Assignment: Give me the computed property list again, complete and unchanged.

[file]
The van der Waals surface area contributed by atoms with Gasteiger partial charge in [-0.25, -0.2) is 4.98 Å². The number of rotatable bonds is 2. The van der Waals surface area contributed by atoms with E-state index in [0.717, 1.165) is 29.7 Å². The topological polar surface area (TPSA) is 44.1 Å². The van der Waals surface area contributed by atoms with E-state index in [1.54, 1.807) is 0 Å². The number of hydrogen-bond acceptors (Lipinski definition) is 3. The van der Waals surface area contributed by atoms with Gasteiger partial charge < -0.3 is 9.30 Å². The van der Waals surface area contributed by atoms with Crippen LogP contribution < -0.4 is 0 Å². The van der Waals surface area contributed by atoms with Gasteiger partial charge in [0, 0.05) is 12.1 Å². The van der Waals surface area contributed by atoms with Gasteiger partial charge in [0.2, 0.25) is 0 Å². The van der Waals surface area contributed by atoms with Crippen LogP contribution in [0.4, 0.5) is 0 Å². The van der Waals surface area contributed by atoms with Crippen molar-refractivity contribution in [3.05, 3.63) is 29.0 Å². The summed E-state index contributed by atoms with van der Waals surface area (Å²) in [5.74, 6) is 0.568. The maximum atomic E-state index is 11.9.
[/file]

The van der Waals surface area contributed by atoms with Gasteiger partial charge in [-0.25, -0.2) is 4.98 Å². The number of rotatable bonds is 2. The van der Waals surface area contributed by atoms with E-state index in [0.717, 1.165) is 29.7 Å². The topological polar surface area (TPSA) is 44.1 Å². The van der Waals surface area contributed by atoms with E-state index in [1.54, 1.807) is 0 Å². The number of hydrogen-bond acceptors (Lipinski definition) is 3. The van der Waals surface area contributed by atoms with Gasteiger partial charge < -0.3 is 9.30 Å². The van der Waals surface area contributed by atoms with Crippen LogP contribution < -0.4 is 0 Å². The van der Waals surface area contributed by atoms with Gasteiger partial charge in [0, 0.05) is 12.1 Å². The van der Waals surface area contributed by atoms with Gasteiger partial charge in [0.2, 0.25) is 0 Å². The van der Waals surface area contributed by atoms with Crippen LogP contribution in [0.4, 0.5) is 0 Å². The van der Waals surface area contributed by atoms with Crippen molar-refractivity contribution in [3.05, 3.63) is 29.0 Å². The summed E-state index contributed by atoms with van der Waals surface area (Å²) in [5.74, 6) is 0.568. The maximum atomic E-state index is 11.9.